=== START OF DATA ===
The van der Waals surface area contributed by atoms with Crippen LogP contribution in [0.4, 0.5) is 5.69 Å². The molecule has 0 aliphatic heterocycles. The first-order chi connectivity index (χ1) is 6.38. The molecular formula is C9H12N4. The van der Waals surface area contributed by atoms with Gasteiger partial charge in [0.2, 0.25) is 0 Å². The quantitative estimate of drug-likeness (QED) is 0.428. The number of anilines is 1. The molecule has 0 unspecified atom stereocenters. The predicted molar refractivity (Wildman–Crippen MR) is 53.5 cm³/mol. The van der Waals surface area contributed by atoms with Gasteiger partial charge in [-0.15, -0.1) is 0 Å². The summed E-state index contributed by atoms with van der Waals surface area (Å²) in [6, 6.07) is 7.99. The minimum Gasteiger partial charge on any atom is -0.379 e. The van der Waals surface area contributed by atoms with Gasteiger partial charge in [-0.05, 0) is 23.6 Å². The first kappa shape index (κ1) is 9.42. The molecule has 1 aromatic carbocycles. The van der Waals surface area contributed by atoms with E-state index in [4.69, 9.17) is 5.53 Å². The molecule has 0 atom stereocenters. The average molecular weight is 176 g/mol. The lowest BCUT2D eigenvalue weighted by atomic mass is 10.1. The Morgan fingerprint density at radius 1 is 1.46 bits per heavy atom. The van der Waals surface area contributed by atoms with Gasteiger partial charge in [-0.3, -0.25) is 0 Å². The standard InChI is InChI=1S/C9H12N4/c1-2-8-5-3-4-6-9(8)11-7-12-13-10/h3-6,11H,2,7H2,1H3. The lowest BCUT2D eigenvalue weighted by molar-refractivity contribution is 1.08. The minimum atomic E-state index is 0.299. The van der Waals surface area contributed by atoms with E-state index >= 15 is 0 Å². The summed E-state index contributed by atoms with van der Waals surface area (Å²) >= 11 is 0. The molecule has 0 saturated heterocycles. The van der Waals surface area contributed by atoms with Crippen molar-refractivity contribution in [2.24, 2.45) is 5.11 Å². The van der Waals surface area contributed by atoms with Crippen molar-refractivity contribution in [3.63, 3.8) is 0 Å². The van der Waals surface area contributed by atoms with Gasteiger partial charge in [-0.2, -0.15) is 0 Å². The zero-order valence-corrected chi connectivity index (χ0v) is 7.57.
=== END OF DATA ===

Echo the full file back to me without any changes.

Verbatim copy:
The van der Waals surface area contributed by atoms with Crippen LogP contribution in [0.4, 0.5) is 5.69 Å². The molecule has 0 aliphatic heterocycles. The first-order chi connectivity index (χ1) is 6.38. The molecular formula is C9H12N4. The van der Waals surface area contributed by atoms with Gasteiger partial charge in [0.2, 0.25) is 0 Å². The quantitative estimate of drug-likeness (QED) is 0.428. The number of anilines is 1. The molecule has 0 unspecified atom stereocenters. The predicted molar refractivity (Wildman–Crippen MR) is 53.5 cm³/mol. The van der Waals surface area contributed by atoms with Gasteiger partial charge in [-0.15, -0.1) is 0 Å². The summed E-state index contributed by atoms with van der Waals surface area (Å²) in [6, 6.07) is 7.99. The minimum Gasteiger partial charge on any atom is -0.379 e. The van der Waals surface area contributed by atoms with Gasteiger partial charge in [-0.05, 0) is 23.6 Å². The first kappa shape index (κ1) is 9.42. The molecule has 1 aromatic carbocycles. The van der Waals surface area contributed by atoms with E-state index in [4.69, 9.17) is 5.53 Å². The molecule has 0 atom stereocenters. The average molecular weight is 176 g/mol. The lowest BCUT2D eigenvalue weighted by atomic mass is 10.1. The Morgan fingerprint density at radius 1 is 1.46 bits per heavy atom. The van der Waals surface area contributed by atoms with Gasteiger partial charge in [-0.3, -0.25) is 0 Å². The standard InChI is InChI=1S/C9H12N4/c1-2-8-5-3-4-6-9(8)11-7-12-13-10/h3-6,11H,2,7H2,1H3. The lowest BCUT2D eigenvalue weighted by molar-refractivity contribution is 1.08. The minimum atomic E-state index is 0.299. The van der Waals surface area contributed by atoms with E-state index >= 15 is 0 Å². The summed E-state index contributed by atoms with van der Waals surface area (Å²) >= 11 is 0. The molecule has 0 saturated heterocycles. The van der Waals surface area contributed by atoms with Crippen molar-refractivity contribution in [2.24, 2.45) is 5.11 Å². The van der Waals surface area contributed by atoms with Crippen molar-refractivity contribution in [3.63, 3.8) is 0 Å². The van der Waals surface area contributed by atoms with Gasteiger partial charge in [-0.2, -0.15) is 0 Å². The zero-order valence-corrected chi connectivity index (χ0v) is 7.57.